Any time a major sports television network takes interest in an island produced event it should be cause for celebration. In this case it’s the world renowned Sint Maarten Heineken Regatta that piqued ESPN Caribbean’s interest and for the first time in the regatta’s history the 2011 event was filmed and aired internationally to positive reviews.
ESPN’s interpretation of the 31st regatta was praised for its well-rounded coverage and accessibility to the casual viewer that opens up potential to attract a wider range of audiences.
The regatta organisation already has a well oiled publicity machine but ESPN’s participation has the potential to broaden the event’s appeal to all corners of the globe. Regatta Director Heather Tackling disclosed in August the regatta and ESPN was close to signing a five year deal.
“Having ESPN show interest and produce a programme about the Sint Maarten Heineken Regatta not only sheds light on the event but also on the island and the region,” she said. “We are excited ESPN sees the value in Caribbean racing and that it is willing to make a commitment of five years to the event. It will allow the island and the regatta to use this exposure to advance the regatta. We are working very closely with the staff to ensure the programme brings across the experience of Caribbean racing and we look forward to a great long term partnership.”
Vice-President and General Manager of ESPN Caribbean Bernard Stewart was special guest of the Sint Maarten Yacht Club at a special screening of ESPN’s video documentary in June.Â Among audience members were Minister of Tourism Franklin Meyers, Managing Director of Heineken John Leone, Managing Director of St. Maarten Cable TV Beulah Jonis, officials from the Marine Trades Association, and Regatta Director Heather Tackling.
Stewart, no stranger to St. Maarten, was formerly with ESPN in Asia for ten years. He became interested in getting ESPN involved in the island following discussions with St. Maarten Cable TV last year.
“When I was offered the Caribbean assignment by ESPN I found out few Fortune 500 companies have a really strong strategic view of what to do with Caribbean businesses,” he explained. “It was an opportunity for me to step in and use the toolbox I developed over time to find out if there’s real business here and to let people know who we are.”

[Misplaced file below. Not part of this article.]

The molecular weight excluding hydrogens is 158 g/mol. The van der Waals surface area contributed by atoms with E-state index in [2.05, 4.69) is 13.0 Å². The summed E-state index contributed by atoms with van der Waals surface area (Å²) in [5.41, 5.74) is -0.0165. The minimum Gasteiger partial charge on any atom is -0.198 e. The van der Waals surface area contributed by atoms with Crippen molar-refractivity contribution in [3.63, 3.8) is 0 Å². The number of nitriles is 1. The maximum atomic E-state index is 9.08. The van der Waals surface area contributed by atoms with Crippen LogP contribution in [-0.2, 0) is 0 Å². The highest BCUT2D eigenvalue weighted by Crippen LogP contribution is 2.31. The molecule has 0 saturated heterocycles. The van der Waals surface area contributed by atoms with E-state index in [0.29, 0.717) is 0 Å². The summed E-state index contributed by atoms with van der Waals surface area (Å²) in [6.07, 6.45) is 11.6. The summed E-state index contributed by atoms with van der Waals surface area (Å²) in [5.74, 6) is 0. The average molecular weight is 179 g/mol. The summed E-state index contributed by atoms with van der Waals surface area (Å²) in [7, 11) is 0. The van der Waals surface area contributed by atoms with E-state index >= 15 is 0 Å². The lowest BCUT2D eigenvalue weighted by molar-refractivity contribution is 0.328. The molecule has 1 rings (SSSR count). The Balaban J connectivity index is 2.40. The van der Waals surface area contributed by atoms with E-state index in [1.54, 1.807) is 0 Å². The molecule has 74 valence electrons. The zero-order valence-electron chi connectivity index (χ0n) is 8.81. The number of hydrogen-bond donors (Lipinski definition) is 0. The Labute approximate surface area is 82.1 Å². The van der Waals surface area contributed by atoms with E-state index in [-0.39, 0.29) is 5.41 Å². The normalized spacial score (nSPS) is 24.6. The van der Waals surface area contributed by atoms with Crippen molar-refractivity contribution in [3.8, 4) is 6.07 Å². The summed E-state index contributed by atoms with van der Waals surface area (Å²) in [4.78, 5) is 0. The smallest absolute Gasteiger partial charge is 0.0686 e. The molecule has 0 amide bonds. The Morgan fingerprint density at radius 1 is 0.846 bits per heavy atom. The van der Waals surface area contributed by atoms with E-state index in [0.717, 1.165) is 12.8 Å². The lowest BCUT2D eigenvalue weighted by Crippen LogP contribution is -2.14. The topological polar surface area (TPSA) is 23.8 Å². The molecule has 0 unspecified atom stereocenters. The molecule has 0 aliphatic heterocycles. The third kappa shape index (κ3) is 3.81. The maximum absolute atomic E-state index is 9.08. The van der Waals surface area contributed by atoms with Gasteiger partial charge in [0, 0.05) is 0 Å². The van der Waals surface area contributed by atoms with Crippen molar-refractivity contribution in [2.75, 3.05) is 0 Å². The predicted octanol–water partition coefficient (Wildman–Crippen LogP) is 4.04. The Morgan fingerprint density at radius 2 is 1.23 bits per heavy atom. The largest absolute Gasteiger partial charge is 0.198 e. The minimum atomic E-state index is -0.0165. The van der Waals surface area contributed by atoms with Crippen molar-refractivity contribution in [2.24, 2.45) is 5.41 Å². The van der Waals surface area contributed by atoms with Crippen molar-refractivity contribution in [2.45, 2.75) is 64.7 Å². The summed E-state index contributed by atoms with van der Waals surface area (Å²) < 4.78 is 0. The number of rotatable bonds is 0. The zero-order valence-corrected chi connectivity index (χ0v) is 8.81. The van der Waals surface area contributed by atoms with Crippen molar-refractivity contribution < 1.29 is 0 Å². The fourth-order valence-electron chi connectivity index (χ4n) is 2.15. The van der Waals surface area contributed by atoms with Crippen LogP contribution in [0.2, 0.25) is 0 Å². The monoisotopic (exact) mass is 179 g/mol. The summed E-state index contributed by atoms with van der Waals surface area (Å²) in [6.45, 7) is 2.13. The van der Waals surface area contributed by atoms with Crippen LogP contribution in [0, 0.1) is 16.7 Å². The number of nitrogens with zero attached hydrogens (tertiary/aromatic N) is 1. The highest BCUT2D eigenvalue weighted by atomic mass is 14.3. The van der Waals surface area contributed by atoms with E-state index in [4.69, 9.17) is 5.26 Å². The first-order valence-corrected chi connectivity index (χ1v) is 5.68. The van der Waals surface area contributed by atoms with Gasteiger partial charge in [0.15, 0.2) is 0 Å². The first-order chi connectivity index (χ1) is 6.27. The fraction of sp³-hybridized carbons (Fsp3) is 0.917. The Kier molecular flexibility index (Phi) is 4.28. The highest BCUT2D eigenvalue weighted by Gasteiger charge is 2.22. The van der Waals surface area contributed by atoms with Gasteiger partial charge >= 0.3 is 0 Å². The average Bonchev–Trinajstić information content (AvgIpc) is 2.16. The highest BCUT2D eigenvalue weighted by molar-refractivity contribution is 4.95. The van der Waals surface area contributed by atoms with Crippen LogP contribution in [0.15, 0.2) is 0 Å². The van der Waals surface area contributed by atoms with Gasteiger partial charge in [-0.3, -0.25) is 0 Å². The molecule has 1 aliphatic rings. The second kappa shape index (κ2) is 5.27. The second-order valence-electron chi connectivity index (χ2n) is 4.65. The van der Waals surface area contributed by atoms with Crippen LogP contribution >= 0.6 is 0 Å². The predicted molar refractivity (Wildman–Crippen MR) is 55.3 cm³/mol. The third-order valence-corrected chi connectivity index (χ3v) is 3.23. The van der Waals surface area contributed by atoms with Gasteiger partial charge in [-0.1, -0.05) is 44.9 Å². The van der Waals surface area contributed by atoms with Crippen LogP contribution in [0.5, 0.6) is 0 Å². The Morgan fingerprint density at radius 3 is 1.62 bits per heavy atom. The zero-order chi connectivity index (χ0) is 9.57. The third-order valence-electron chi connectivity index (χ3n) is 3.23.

Asked what attracted ESPN to the island, he said: “You have an event going on for 31 years with 200 entries from around the world each year, thousands of visitors, a major sponsor is involved, and the whole community is behind it. Forget the genre, how could you not be involved? I think the regatta was one of those quiet stories that grew and grew. Sport has a way of giving you compelling stories.”
Stewart said in addition to the English language version of the video, ESPN is Â making a Spanish language version of the 31st regatta for Latin America in high definition that will target around 28 million viewers.
“Who knows how far this can go,” he added. “With the right kind of participation and right story telling we can place the coverage on a variety of our networks around the world. The advantage of a partnership with Minister Meyers and the tourism board is that they have the same goals as us. We want to speak to the same people. They want to tell people to come to St. Maarten. If we all work together on this we can check off the boxes that will be beneficial for everyone.”
The 31st regatta was seen by 2.2million viewers on ESPN in Australia and the Pacific Rim. Another six million watched it on ESPN in the Middle East, North Africa, Africa and Israel, while 800,000 saw it in the Caribbean region.
Robert Luckock is a British journalist and freelance writer residing in St. Maarten since 1984. He is currently The Daily Herald’s correspondent for French St. Martin and was one of All at Sea’s very first contributors.